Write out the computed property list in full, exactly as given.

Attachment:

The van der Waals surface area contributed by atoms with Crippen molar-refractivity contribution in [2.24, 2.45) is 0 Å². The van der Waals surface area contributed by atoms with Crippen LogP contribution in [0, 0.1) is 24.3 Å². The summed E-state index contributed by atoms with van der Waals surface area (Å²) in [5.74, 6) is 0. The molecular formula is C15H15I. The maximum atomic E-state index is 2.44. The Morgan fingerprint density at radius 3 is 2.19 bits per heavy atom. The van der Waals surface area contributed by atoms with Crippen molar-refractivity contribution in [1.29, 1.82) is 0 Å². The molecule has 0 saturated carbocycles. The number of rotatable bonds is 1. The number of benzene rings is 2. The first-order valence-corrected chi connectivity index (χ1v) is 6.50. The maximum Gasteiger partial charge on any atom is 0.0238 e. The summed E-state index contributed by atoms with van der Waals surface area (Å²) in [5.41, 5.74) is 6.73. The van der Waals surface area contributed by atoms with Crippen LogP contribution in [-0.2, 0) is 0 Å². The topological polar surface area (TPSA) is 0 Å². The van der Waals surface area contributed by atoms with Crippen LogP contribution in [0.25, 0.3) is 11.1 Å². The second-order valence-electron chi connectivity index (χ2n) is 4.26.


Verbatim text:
The van der Waals surface area contributed by atoms with Crippen molar-refractivity contribution in [2.24, 2.45) is 0 Å². The van der Waals surface area contributed by atoms with Crippen LogP contribution in [0, 0.1) is 24.3 Å². The summed E-state index contributed by atoms with van der Waals surface area (Å²) in [5.74, 6) is 0. The molecular formula is C15H15I. The maximum atomic E-state index is 2.44. The Morgan fingerprint density at radius 3 is 2.19 bits per heavy atom. The van der Waals surface area contributed by atoms with Crippen molar-refractivity contribution in [1.29, 1.82) is 0 Å². The molecule has 0 saturated carbocycles. The number of rotatable bonds is 1. The number of benzene rings is 2. The first-order valence-corrected chi connectivity index (χ1v) is 6.50. The maximum Gasteiger partial charge on any atom is 0.0238 e. The summed E-state index contributed by atoms with van der Waals surface area (Å²) in [5.41, 5.74) is 6.73. The van der Waals surface area contributed by atoms with Crippen LogP contribution in [-0.2, 0) is 0 Å². The topological polar surface area (TPSA) is 0 Å². The van der Waals surface area contributed by atoms with Crippen LogP contribution in [0.25, 0.3) is 11.1 Å². The second-order valence-electron chi connectivity index (χ2n) is 4.26.